When confronted with this, the usual response is a question—“what about the person on some deserted island who never even heard of Christ?” St. Thomas addressed this question of invincible ignorance (i.e. ignorance that could not be overcome) by an appeal to Divine Providence based on the revealed truth that “God wills all men to be saved” (1Tim 2:4). He says that,
“it pertains to divine providence to furnish everyone with what is necessary for salvation, provided that on his part there is no hindrance. Thus, if someone so brought up followed the direction of natural reason in seeking good and avoiding evil, we must most certainly hold that God would either reveal to him through internal inspiration what had to be believed, or would send some preacher of the faith to him as he sent Peter to Cornelius (Acts 10:20).”
As a necessary tangent, it seems we need to somehow reconcile the fact that St. Paul tells Timothy that “God wills all men to be saved” and yet Scripture also tells us of at least two people who are lost (while the Church has never engaged in negative canonizations declaring a particular person in hell, Scriptures tells us that the false prophet of Rev 20:10 ends up in hell and seems to suggest that Judas is reprobated. Matthew26:24 and John 6:70, 17:2 could hardly be true were he among the blessed.). St. Thomas makes the distinction between God’s antecedent and consequent will to make this understandable. Antecedent will is what He wills for a thing in isolation by considering only the individual parts of His plan (a single person) and not the entire plan (all people). In order to achieve the good, there must also be consideration of the circumstances. This is the consequent will. To make this clear, St. Thomas gives the example of a just judge who antecedently wills all men to live but consequently wills the murderer to be executed. The judge not only evaluates the murderer as an individual absolutely but looks to the good of the whole of which all share. So then, in His antecedent will, God wills to save all men, but in his consequent will He wills to save only some while permitting others to be damned.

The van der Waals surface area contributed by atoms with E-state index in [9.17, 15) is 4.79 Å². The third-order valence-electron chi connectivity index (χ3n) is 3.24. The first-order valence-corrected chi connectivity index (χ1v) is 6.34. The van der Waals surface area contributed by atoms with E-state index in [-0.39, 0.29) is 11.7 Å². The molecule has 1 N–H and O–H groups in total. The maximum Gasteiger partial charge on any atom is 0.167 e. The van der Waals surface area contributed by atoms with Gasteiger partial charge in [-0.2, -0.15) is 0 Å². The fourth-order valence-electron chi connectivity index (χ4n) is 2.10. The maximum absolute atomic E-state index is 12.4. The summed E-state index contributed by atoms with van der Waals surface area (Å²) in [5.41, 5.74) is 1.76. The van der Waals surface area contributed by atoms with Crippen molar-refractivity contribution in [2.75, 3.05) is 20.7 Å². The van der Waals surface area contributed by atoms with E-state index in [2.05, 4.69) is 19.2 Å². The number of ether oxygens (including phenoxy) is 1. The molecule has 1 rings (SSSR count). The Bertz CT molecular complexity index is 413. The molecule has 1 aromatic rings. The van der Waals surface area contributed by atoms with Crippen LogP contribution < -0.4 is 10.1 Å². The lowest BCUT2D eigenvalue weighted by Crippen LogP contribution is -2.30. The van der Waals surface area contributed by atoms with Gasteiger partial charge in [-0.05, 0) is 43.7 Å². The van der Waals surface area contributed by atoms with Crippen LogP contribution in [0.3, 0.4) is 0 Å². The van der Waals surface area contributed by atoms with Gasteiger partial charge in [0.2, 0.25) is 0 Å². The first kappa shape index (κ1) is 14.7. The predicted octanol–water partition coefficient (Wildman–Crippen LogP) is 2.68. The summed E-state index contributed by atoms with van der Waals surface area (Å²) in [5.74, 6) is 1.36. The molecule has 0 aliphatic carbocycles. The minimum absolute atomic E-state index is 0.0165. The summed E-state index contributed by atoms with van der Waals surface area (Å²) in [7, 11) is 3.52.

The interlocutor seems to be asking about the deserted man’s salvation, but we should not despair of his salvation, but our own for not preaching the Gospel to him. This is because all too often we do not believe that the Gospel is really Good News. Those who hear it and conform their lives to it are better off not just in the next world, but even now. Eternal life doesn’t begin at death, but now. Christ is the answer to man’s deepest longings and aspirations and true disciples know that a life without Christ is a life that is incomplete. So it is a supreme act of charity and a sacred duty to go out and meet the desires of all men with the liberating truth of the Gospel in its fullness. By depriving others of the truth of Christ’s enduring presence in the Church, we are depriving them of the graces (through Baptism and Confession) that are necessary for salvation. Men are not damned for Original Sin, but for those sins by which they are culpable. There is only one place where those sins can infallibly forgiven and eternal life given and restored—the Church. To the extent that we believe this, we will be missionaries. In this way we can see that in the Church’s history missionary drive has always been a sign of the vitality of the faith of the members of the Church.